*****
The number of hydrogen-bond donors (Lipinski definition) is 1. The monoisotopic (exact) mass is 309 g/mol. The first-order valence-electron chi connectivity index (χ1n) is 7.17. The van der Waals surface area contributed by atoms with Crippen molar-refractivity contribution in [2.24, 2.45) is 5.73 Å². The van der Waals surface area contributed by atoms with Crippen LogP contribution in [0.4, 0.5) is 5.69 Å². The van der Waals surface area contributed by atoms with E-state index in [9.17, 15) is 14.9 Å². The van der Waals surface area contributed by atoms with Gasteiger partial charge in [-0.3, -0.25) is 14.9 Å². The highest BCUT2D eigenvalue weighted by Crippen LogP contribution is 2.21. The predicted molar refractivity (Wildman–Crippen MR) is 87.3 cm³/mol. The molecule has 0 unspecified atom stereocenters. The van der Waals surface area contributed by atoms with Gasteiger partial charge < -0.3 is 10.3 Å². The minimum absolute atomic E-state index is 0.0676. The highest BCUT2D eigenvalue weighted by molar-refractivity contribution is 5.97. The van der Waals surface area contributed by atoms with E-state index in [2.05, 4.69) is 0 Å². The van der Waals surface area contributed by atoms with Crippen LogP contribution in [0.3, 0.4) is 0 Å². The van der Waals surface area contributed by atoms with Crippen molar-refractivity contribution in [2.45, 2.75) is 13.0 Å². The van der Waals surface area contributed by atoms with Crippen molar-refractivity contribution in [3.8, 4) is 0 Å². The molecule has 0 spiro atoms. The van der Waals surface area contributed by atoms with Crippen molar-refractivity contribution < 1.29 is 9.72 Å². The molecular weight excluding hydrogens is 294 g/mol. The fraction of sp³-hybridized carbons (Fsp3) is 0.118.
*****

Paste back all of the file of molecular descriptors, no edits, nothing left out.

The number of hydrogen-bond donors (Lipinski definition) is 1. The monoisotopic (exact) mass is 309 g/mol. The first-order valence-electron chi connectivity index (χ1n) is 7.17. The van der Waals surface area contributed by atoms with Crippen molar-refractivity contribution in [2.24, 2.45) is 5.73 Å². The van der Waals surface area contributed by atoms with Crippen LogP contribution in [0.4, 0.5) is 5.69 Å². The van der Waals surface area contributed by atoms with E-state index in [9.17, 15) is 14.9 Å². The van der Waals surface area contributed by atoms with Gasteiger partial charge in [-0.3, -0.25) is 14.9 Å². The highest BCUT2D eigenvalue weighted by Crippen LogP contribution is 2.21. The predicted molar refractivity (Wildman–Crippen MR) is 87.3 cm³/mol. The molecule has 0 unspecified atom stereocenters. The van der Waals surface area contributed by atoms with Gasteiger partial charge < -0.3 is 10.3 Å². The minimum absolute atomic E-state index is 0.0676. The highest BCUT2D eigenvalue weighted by molar-refractivity contribution is 5.97. The van der Waals surface area contributed by atoms with E-state index in [2.05, 4.69) is 0 Å². The van der Waals surface area contributed by atoms with Crippen LogP contribution in [0.3, 0.4) is 0 Å². The van der Waals surface area contributed by atoms with Crippen molar-refractivity contribution in [2.45, 2.75) is 13.0 Å². The van der Waals surface area contributed by atoms with Crippen molar-refractivity contribution in [3.8, 4) is 0 Å². The molecule has 0 spiro atoms. The van der Waals surface area contributed by atoms with Crippen molar-refractivity contribution < 1.29 is 9.72 Å². The molecular weight excluding hydrogens is 294 g/mol. The fraction of sp³-hybridized carbons (Fsp3) is 0.118.